Often, when we see people falling asleep—standing in a line or attending a meeting or even working at their desks—we laugh at them. Anybody rarely takes it seriously. But if this is habitual for the person, s/he may be suffering from narcolepsy.
What is narcolepsy?
Narcolepsy is a term for a disorder of the part of our brain that controls sleep and wakefulness. As a result, sleep or parts of sleep intrude into periods when a person is awake, often at inappropriate times. Typically, individuals with narcolepsy get sleep attacks anytime during the day. They also feel sleepy all the time and suffer from tiredness [like they haven’t slept enough] no matter how much they sleep. If severe, the condition seriously affects a person’s quality of life. Although there is no cure for it, the good news is that it can be effectively managed with proper treatment.
What causes narcolepsy?
Although the exact cause is not known, it is certain that narcolepsy is not caused by psychiatric or psychological problems. Recent studies have found low levels of a brain chemical called hypocretin in people with narcolepsy. Some researchers have suggested that a problem with the gene responsible for making hypocretin, combined with other factors in a person’s life may cause the disorder.
Probable causes include:
- Autoimmune mechanisms
- Deficiency of hypocretin/Orexin
- HLA subtypes HLA-DQBI*0602 linked
- Other factors like infections/toxin stress/ hormonal/ dietary.
Symptoms of narcolepsy
The four cardinal features of narcolepsy are:
- Excessive daytime sleepiness
- Sleep paralysis
- Hypnagogic hallucinations.
These symptoms are now thought to include disrupted or non-refreshing sleep.
In most cases, excessive daytime sleepiness is the most bothersome symptom.
Excessive daytime sleepiness
This is usually the first symptom of narcolepsy that shows up. Narcoleptics report feeling continually sleepy and tired all the time, seemingly without any reason. The drowsiness or grogginess is felt at times when we are usually fully awake and alert or in situation where alertness is required, for instance while driving.
Sleep specialists access excessive daytime sleepiness using various scales such as the Epworth Sleepiness Scale. On the scale, 0= no chance of dozing, 1= slight chance of dozing, 2= moderate chance of dozing and 3= high chance of dozing.
Patients are asked to rate the everyday situations in their lives such as: sitting and reading, watching TV, sitting inactive in a public place [a theater or a meeting], as a passenger in a car for an hour without a break, lying down to rest in the afternoon when circumstances permit, sitting and talking to someone, sitting quietly after lunch without alcohol, in a car, while stuck in traffic. A score of more than 10 on this scale is worrisome.
It is a condition in which strong emotions, laughter, anger, fear or surprise cause a person to suddenly feel weak. The mild form is characterised by a brief feeling of weakness, while the severe form is characterised by a complete physical collapse, resulting in falland sometimes, even injury.
Sleep paralysis too is a brief loss of muscle strength. However, it occurs when a person is either falling asleep or waking up. The person may be somewhat aware of his or her surroundings, but is unable to move or speak—feels powerless and paralysed.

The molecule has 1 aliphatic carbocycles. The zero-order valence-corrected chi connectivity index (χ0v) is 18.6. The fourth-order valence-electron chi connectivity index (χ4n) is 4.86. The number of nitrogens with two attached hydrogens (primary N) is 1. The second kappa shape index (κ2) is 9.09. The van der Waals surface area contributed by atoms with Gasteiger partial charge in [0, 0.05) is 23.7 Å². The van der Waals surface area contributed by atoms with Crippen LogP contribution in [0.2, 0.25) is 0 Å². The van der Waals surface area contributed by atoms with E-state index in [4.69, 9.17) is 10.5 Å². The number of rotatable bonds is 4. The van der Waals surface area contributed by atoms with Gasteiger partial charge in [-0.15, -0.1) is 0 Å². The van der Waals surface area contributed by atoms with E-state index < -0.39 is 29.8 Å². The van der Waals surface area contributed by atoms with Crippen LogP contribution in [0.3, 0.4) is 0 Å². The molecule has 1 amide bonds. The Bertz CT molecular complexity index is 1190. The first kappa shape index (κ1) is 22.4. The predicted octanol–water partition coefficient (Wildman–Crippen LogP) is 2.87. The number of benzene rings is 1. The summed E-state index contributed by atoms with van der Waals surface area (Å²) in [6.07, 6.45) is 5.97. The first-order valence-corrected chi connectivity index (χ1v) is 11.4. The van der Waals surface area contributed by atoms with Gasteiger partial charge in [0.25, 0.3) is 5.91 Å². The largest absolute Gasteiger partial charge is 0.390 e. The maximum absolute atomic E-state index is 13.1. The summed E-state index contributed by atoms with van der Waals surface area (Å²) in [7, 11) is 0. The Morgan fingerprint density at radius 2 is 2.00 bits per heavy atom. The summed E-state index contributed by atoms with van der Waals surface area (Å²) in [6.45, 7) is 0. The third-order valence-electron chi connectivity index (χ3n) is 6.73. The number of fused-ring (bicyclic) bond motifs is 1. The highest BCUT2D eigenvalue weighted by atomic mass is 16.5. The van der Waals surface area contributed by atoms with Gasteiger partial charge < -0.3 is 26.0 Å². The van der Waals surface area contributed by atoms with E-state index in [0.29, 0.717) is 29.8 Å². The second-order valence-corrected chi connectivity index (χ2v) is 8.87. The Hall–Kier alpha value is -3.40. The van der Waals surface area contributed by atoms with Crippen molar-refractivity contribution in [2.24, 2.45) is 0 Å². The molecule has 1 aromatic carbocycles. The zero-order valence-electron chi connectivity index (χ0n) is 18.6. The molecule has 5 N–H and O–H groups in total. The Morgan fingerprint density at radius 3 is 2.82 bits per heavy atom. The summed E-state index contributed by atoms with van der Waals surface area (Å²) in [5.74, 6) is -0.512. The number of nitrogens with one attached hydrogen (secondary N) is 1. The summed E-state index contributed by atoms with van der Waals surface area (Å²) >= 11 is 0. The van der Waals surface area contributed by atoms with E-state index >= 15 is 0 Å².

These are vivid dreams—complete with disturbing images and sounds—that occur when a person is drowsy. These hallucinations may be frightening because the person is partly awake but has no control over the events.
How is narcolepsy diagnosed?
The first step in diagnosing this disorder would be an evaluation by your physician to eliminate other medical illness as the cause. The next step is usually a visit to a physician specialising in sleep disorders.
At a sleep disorders centre, the specialist will thoroughly review your medical history and give you a complete physical examination. If the specialist suspects narcolepsy, s/he will ask you to undergo the following steps:
- Maintaining a sleep log over a period of two weeks.
- Review of the antidepressants such as SSRI, TCAs and other medicines you have been taking
- Polysomnogram [sleep study].
- Multiple sleep latency test [MSLT] to confirm the diagnosis of narcolepsy.
Cerebrospinal fluid levels of ‘hyprocretin’ are also used to diagnose narcolepsy.
How is narcolepsy treated?
Narcolepsy cannot be cured but its symptoms can usually be controlled or improved. If you are diagnosed with narcolepsy your treatment plan would likely to have a multidisciplinary approach.
- Behaviour modification
- Environment management
Prescription medications effectively help control excessive daytime sleepiness, cataplexy,hallucinations, and sleep disruptions. These include:
- Stimulants like methylphenidate and amphetamines
- Wakefulness-promoting agents like modafinil
- Medications to suppress the cataplexy sleep paralysis and hypagogic hallucinations— tricyclic anti-depressants.
- Following a regular sleep/wake schedule.
- Taking regular short naps.
- Following your healthcare professional’s instructions regarding medications.
Managing your environment
- Keep family, friends, co-workers, employers and other individuals with whom you have frequent contact informed about your condiion
- Make sure you plan ahead and stay prepared for the potential impact of your condition on family and work
- Seek help from the community and support groups like narcolepsy support groups
With the help of some modifications, medicines and positive attitude, narcoleptics can learn to effectively manage their situation.
- Is more common in men
- Starts from 10–25 years
- Is often diagnosed 10–15 years late as symptoms are overlooked or misdiagnosed.
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